How to perform and apply Monte Carlo simulation?

Monte Carlo simulation is an extension of statistical analysis where simulated data is produced. This method uses repeated sampling techniques to generate simulated data. For instance, a regression model analyzes the effect of independent variables X1 and X2 on dependent variable Y. The regression equation is as follows:

Y = 0.076 + 0.0054X1 – 0.72X2

The value of Y can be predicted from the above equation. Moreover, different values of X1 and X2 will give different values of Y. Using this procedure helps generate infinite amount of data. This means variability among different values of X1 and X2 causes variability in its respective values of Y, hence affecting the output. In such cases, Monte Carlo simulation is useful as it simulates the data of X1 and X2. It removes the variability and optimizes the data so that it correctly estimates the value of Y. Therefore, it is broadly a technique to study how a model responds to randomly occurring inputs.

Process of performing Monte Carlo simulation

There are three main steps in performing Monte Carlo simulation:

  1. Perform a regression with ‘N’ inputs (observations of X1 and X2).
  2. Run a simulation for each of the ‘N’ inputs. Here simulation refers to the methods to analyze the mean, standard deviation and variance of series X1 and X2 and optimize the same to obtain robust Y.
  3. Aggregate and assess the output from the simulations.

Step by step example of Monte Carlo simulation

In this example first the regression was run. Furthermore, the results from the predicted regression equation were moved to Monto Carlo simulation window (SPPS, Minitab or any other).  This article presents Monte Carlo simulation in Minitab software.

When the Monte Carlo simulation window opens, it presents the below given fields:

Image 1: Monte Carlo window in Minitab Source: Minitab blog website

Image 1: Monte Carlo window in Minitab (Minitab blog website, n.d.)

Here, the model is defined and values of X1, X2 and Y  are expressed as per the estimated regression equation. Write the estimated regression equation. Also, using parameter optimization choose the appropriate lower and upper limit of mean and variation. This will help generate the value of Y as per those conditions (not present in the image below).

Image 2: Monte Carlo simulation window defining variable in Minitab software (Minitab blog website, n.d.)

Image 2: Monte Carlo simulation window defining variable in Minitab software (Minitab blog website, n.d.)

After inserting the values of all variables, click on ‘simulation’. The results will appear in the form of a histogram showing the value of Y with upper limit and lower limit. Here Monte Carlo simulation uses ‘Parameter Optimization’ with minimum mean settings so that number of defects will be minimum. Like in histogram shown in figure below, the value of Y focuses on the mean and carry minimum defects (variability).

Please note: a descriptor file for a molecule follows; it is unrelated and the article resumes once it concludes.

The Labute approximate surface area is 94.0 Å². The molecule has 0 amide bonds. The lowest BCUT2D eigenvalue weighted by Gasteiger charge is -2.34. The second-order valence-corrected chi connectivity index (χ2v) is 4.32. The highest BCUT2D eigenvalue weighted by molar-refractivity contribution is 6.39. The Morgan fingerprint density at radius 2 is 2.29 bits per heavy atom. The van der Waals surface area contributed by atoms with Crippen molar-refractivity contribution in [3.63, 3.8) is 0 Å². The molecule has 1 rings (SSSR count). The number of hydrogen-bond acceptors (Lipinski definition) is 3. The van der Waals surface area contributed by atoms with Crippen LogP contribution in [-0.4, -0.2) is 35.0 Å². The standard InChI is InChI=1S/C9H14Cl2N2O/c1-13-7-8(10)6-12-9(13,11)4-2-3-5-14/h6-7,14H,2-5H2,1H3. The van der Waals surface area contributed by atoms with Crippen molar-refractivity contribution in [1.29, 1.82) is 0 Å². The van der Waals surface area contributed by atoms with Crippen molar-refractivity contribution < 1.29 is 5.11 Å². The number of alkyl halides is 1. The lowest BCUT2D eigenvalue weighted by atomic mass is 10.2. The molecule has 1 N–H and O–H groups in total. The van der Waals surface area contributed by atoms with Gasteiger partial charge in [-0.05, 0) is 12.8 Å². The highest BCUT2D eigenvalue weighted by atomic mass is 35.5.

Figure 3: Parameter optimization results in Minitab (Minitab blog website, n.d.)

Figure 3: Parameter optimization results in Minitab (Minitab blog website, n.d.)

Application of Monte Carlo simulation

Monte Carlo Simulation is useful in probability, mathematical, statistical, physics and financial models. In short, the method is applicable when a variable is expected to be estimated from given random variables based on given equation. It is one of the most popular methods in estimating future stock prices as they follow a random path. Therefore, it can generate thousands and millions of such simulations. Moreover, taking average of these results, one can estimate a reasonable estimation of future stock prices.

Software supporting Monte Carlo simulation

Software that support Monte Carlo simulation applications are SAS, MATLAB, STATA and SPSS. However, SPSS is less compatible than other software for Monte Carlo simulation. Therefore, other software are more popular for performing the test.

References

Indra Giri

Indra Giri

Senior Analyst at Project Guru
He completed his Masters in Development Economics from South Asian University, New Delhi. His areas of interest includes various socio development issues like poverty, inequality and unemployment in South Asia. Apart from writing for Project Guru he loves to travel and play football in his spare time.
Indra Giri

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